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Mortgage Rates Rise From 4.29 to 4.51 Percent, Borrowers Not Discouraged

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    (Photo: REUTERS/Mike Blake)
    A new residential home is shown under construction in Carlsbad, California September 19, 2011. U.S. homebuilder sentiment dipped in September with an industry index mired in a low range as the housing market continues to struggle, the National Association of Home Builders said on Monday.
By Brittney R. Villalva, Christian Post Reporter
July 12, 2013|1:01 pm

Fixed mortgage rates rose slightly last week from 4.29 percent to 4.51 percent, causing concern from some homeowners. The number of individuals looking to purchase a home, however, has not decreased, pointing to possible positive signs.

Signs of economic growth have continued as individuals continue to rebuild their lives following hardship. The number of borrowers seeking funds for a mortgage has continued to remain consistent, despite slight increases in mortgage rates.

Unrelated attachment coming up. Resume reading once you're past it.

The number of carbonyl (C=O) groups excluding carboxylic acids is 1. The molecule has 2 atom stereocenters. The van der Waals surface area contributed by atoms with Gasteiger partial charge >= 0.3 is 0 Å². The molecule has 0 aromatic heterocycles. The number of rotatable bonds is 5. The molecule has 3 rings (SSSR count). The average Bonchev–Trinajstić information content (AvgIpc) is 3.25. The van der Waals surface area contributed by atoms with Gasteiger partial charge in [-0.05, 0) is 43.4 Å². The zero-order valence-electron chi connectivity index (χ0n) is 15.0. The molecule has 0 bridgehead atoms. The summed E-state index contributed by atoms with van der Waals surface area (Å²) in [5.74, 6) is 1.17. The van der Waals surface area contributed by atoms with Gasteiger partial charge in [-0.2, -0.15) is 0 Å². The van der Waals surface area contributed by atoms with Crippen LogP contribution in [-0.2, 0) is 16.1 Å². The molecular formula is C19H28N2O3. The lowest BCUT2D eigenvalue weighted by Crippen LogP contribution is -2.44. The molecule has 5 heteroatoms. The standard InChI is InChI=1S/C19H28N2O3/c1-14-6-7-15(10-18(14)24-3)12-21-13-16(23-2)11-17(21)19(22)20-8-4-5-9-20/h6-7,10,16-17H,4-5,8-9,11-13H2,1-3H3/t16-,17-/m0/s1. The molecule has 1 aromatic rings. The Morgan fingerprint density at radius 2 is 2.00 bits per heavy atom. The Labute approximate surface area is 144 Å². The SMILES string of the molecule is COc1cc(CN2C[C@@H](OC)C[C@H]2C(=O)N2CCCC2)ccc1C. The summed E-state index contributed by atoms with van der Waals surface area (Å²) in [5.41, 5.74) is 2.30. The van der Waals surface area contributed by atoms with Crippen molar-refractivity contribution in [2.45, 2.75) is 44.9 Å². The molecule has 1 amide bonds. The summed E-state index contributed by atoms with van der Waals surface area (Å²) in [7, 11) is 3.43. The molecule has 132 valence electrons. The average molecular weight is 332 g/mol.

"We still have a relatively large unclosed [mortgage] pipeline at the end of the quarter," Wells Fargo & Co. Chief Financial Officer Timothy Sloan told investors Friday, according to the Wall Street Journal.

While higher rates would appear to be a negative sign for many borrowers, the increase in rates could proved that the economy is continuing to recover. The continued push for mortgages shows promise, say experts.

"Increases in rates would not be occurring if there wasn't economic growth, Steve Blitz, chief economist at ITG Investment Research, told Forbes. "If people thought the economy was heading south, even with absence of quantitative easing, the rates wouldn't rise."

Blitz pointed out, though, that the slight increases will not impact borrowers too sharply because mortgage rates overall are still at a historical all-time low. Current buyers in the market also appear more prepared to purchase a home.

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"Buyers have higher than average down payments and credit scores, so the rising rates are not having much of an effect as the volatility in the home builders' stock prices suggest," Sterne Agee analyst Jay McCanless explained to Forbes.

The new rates reflect an estimated $200 difference per month, based on purchasing a home at around $300,000.

"If that makes a difference, you probably can't afford the home," Blitz told Forbes.

Those who are concerned, can still explore alternative mortgages that still offer rates beginning at 4.1 percent.

 

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